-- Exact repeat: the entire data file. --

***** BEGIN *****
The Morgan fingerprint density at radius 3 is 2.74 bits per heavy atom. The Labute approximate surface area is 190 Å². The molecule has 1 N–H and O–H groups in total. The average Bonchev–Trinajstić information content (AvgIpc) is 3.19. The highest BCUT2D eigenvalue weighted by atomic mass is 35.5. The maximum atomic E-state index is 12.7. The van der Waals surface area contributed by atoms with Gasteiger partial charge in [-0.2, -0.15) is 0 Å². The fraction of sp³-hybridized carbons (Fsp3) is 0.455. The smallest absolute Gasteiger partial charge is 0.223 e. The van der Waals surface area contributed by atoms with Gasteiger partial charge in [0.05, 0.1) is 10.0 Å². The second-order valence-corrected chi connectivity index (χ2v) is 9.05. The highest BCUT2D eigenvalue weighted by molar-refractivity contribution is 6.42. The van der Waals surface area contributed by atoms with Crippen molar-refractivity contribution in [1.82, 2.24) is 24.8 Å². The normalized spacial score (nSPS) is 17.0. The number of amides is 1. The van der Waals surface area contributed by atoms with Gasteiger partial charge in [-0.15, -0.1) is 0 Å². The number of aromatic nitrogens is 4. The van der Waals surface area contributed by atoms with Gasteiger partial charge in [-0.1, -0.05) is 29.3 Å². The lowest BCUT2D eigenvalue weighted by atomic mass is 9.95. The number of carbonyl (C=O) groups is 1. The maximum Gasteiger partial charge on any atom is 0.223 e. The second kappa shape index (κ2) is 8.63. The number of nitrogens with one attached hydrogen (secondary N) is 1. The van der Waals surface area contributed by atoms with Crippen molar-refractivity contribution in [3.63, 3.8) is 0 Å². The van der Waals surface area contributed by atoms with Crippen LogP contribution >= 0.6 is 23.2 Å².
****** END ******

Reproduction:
The Morgan fingerprint density at radius 3 is 2.74 bits per heavy atom. The Labute approximate surface area is 190 Å². The molecule has 1 N–H and O–H groups in total. The average Bonchev–Trinajstić information content (AvgIpc) is 3.19. The highest BCUT2D eigenvalue weighted by atomic mass is 35.5. The maximum atomic E-state index is 12.7. The van der Waals surface area contributed by atoms with Gasteiger partial charge in [-0.2, -0.15) is 0 Å². The fraction of sp³-hybridized carbons (Fsp3) is 0.455. The smallest absolute Gasteiger partial charge is 0.223 e. The van der Waals surface area contributed by atoms with Gasteiger partial charge in [0.05, 0.1) is 10.0 Å². The second-order valence-corrected chi connectivity index (χ2v) is 9.05. The highest BCUT2D eigenvalue weighted by molar-refractivity contribution is 6.42. The van der Waals surface area contributed by atoms with Crippen molar-refractivity contribution in [1.82, 2.24) is 24.8 Å². The normalized spacial score (nSPS) is 17.0. The number of amides is 1. The van der Waals surface area contributed by atoms with Gasteiger partial charge in [-0.15, -0.1) is 0 Å². The number of aromatic nitrogens is 4. The van der Waals surface area contributed by atoms with Gasteiger partial charge in [-0.1, -0.05) is 29.3 Å². The lowest BCUT2D eigenvalue weighted by atomic mass is 9.95. The number of carbonyl (C=O) groups is 1. The maximum Gasteiger partial charge on any atom is 0.223 e. The second kappa shape index (κ2) is 8.63. The number of nitrogens with one attached hydrogen (secondary N) is 1. The van der Waals surface area contributed by atoms with Crippen molar-refractivity contribution in [3.63, 3.8) is 0 Å². The van der Waals surface area contributed by atoms with Crippen LogP contribution >= 0.6 is 23.2 Å².